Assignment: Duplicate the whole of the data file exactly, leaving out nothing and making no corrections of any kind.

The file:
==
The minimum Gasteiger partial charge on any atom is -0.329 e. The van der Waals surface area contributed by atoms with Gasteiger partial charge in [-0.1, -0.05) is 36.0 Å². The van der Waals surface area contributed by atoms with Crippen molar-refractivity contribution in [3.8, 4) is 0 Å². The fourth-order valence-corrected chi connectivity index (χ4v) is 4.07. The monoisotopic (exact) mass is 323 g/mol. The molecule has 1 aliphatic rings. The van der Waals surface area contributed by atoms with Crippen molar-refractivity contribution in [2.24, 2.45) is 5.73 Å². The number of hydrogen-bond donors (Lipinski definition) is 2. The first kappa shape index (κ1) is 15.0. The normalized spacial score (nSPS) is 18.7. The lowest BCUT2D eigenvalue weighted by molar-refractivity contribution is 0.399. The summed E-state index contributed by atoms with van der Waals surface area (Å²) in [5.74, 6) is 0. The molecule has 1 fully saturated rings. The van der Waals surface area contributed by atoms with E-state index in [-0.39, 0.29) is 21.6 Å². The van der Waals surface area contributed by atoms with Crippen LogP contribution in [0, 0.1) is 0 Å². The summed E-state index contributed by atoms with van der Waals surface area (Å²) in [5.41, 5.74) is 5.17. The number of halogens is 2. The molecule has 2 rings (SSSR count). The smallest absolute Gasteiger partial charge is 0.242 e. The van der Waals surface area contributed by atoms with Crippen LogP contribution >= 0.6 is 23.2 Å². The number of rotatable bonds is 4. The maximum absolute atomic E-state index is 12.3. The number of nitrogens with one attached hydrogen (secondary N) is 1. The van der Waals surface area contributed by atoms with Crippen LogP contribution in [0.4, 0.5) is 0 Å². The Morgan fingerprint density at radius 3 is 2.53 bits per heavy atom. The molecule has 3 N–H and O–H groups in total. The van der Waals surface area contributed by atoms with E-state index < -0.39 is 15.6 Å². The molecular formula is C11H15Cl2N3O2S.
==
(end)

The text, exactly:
The minimum Gasteiger partial charge on any atom is -0.329 e. The van der Waals surface area contributed by atoms with Gasteiger partial charge in [-0.1, -0.05) is 36.0 Å². The van der Waals surface area contributed by atoms with Crippen molar-refractivity contribution in [3.8, 4) is 0 Å². The fourth-order valence-corrected chi connectivity index (χ4v) is 4.07. The monoisotopic (exact) mass is 323 g/mol. The molecule has 1 aliphatic rings. The van der Waals surface area contributed by atoms with Crippen molar-refractivity contribution in [2.24, 2.45) is 5.73 Å². The number of hydrogen-bond donors (Lipinski definition) is 2. The first kappa shape index (κ1) is 15.0. The normalized spacial score (nSPS) is 18.7. The lowest BCUT2D eigenvalue weighted by molar-refractivity contribution is 0.399. The summed E-state index contributed by atoms with van der Waals surface area (Å²) in [5.74, 6) is 0. The molecule has 1 fully saturated rings. The van der Waals surface area contributed by atoms with E-state index in [-0.39, 0.29) is 21.6 Å². The van der Waals surface area contributed by atoms with Crippen LogP contribution in [0, 0.1) is 0 Å². The summed E-state index contributed by atoms with van der Waals surface area (Å²) in [5.41, 5.74) is 5.17. The number of halogens is 2. The molecule has 2 rings (SSSR count). The smallest absolute Gasteiger partial charge is 0.242 e. The van der Waals surface area contributed by atoms with Crippen LogP contribution >= 0.6 is 23.2 Å². The number of rotatable bonds is 4. The maximum absolute atomic E-state index is 12.3. The number of nitrogens with one attached hydrogen (secondary N) is 1. The van der Waals surface area contributed by atoms with Crippen LogP contribution in [0.4, 0.5) is 0 Å². The Morgan fingerprint density at radius 3 is 2.53 bits per heavy atom. The molecule has 3 N–H and O–H groups in total. The van der Waals surface area contributed by atoms with E-state index < -0.39 is 15.6 Å². The molecular formula is C11H15Cl2N3O2S.